Do Not Mistake Your Hobby as a Business

Remember hobbies? Those things our grandparents did in their free time for no other reason other than they loved the way they felt when they did it?

Gardening. Woodworking. Baking. Beading.

These are hobbies.

They are done because it feels good to do them. There is satisfaction and fulfillment gained when you engage with these activities. You produce something beautiful – even if it’s just the feeling inside.

Where did hobbies go?

They went the way working late, video games, marathon television sessions and endless evenings guzzling beverages with friends at yet another happy hour.

They got shoved aside and put off only to be seen in common refrains like, “When I retire, I’m going to raise chickens and grow herbs.”

And they got reassigned as work.

Between the contemporary media, which loves to highlight the rarified individual that makes bank by, say, selling bedspreads hand sewn by orphan pigmies, and the scores of online gurus encouraging you to ‘pursue your passion’ as income – we are inundated with the message that work is play, and play is work.

But, hello, it is not.

A hobby is not work. Work is not a hobby.

This seems obvious, but do not be fooled. I have encountered countless individuals that have tried their hand at starting a business that merged the hobby-business divide only to see their crumpled face months or years later if it failed. They are confused. They are sad. They are ashamed.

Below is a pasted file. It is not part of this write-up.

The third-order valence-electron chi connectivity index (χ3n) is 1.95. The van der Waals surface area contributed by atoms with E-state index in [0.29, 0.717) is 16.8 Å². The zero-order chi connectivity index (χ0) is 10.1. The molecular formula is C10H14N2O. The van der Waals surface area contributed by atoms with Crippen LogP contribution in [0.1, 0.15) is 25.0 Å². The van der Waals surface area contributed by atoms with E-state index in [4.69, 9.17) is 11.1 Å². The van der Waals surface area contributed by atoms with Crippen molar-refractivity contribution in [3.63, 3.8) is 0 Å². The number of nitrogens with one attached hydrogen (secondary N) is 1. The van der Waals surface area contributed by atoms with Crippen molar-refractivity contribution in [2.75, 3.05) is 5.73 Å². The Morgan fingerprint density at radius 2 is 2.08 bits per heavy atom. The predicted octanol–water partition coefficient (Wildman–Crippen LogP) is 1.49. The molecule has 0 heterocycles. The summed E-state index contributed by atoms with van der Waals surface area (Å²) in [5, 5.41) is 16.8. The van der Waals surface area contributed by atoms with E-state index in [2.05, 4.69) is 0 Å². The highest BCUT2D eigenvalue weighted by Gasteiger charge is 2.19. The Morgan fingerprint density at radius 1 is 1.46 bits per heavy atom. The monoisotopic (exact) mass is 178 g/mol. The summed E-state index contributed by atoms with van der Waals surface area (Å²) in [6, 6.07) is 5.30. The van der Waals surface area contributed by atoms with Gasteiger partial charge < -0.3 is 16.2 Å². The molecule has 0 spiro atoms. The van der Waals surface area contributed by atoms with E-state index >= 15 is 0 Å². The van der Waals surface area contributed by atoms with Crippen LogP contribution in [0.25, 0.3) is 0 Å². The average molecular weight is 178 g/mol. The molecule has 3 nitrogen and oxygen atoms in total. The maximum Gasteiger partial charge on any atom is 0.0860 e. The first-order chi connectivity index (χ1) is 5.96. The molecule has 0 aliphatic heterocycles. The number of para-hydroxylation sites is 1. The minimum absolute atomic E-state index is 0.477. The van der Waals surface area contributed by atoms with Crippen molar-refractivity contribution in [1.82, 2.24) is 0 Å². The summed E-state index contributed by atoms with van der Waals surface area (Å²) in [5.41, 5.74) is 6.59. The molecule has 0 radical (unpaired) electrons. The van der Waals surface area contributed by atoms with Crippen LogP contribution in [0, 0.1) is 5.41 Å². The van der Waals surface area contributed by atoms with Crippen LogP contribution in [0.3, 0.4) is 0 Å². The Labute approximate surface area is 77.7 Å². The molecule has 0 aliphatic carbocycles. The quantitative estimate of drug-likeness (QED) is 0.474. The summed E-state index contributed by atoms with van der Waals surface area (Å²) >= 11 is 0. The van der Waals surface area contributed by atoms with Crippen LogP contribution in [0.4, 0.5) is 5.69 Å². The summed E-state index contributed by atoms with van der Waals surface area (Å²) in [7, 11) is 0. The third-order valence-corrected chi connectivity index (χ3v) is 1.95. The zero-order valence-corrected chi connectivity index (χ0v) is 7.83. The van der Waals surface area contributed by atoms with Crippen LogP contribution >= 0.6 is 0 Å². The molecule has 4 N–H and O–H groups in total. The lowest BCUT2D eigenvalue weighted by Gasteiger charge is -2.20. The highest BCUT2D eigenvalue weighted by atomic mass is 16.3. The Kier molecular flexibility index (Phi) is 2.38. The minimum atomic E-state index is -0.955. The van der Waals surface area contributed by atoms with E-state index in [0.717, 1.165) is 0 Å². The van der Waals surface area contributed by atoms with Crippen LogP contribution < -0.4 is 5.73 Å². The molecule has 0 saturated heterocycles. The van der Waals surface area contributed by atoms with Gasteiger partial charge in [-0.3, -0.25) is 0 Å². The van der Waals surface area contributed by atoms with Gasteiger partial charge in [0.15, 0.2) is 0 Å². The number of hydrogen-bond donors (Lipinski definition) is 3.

They feel like their hobby failed them, or that they failed their hobby. And either way, it’s heartbreak.

Not only is their bank account empty, their partner/spouse frustrated and their spirits shot, but now they’ve lost the thing that would normally have brought them solace and joy in down times. 

I say it all the time to friends and clients and I’ll share it here: Just because you love to do something doesn’t mean it should become a business.

So be careful the charlatans that lure you in promising fortune and freedom if you quit your job and pursue your passion. Be wary of the daydreams that taunt you with the vision of easy days, a big bank account and nothin’ but the pursuit of whim and desire.

It is not worth losing what gives you joy in life for a few bucks in the bank.

Here’s a better idea: Start small. Test the waters. Test yourself. Check in periodically to see if what you’ve made into a business is what you want to grow.

I’ve had at least a dozen side hustles quietly disappear because I didn’t want to lose my love for what started as a hobby: making artisan soap, teaching yoga, paddleboard lessons and embroidering, to name a few. In each case I was so enraptured with doing the thing that I took it up a notch and made money at it. In each case, I felt less joy for the activity and more burden. 

The love did not grow. So I let it go.

That’s the beauty of starting small. Try it out. Make a few bucks. If you don’t enjoy it,let it go. 

If you love it and loving it feels good, then feed it, grow it and let it evolve into the right size for you.

But please, if you find yourself going down la-la lane and dreaming of quitting your job to pursue a career in baking cakes, give me a call. We'll figure out together if launching a cake business is your calling or if it's my job to keep you from jumping off the cliff and losing what might be the best darn hobby you have.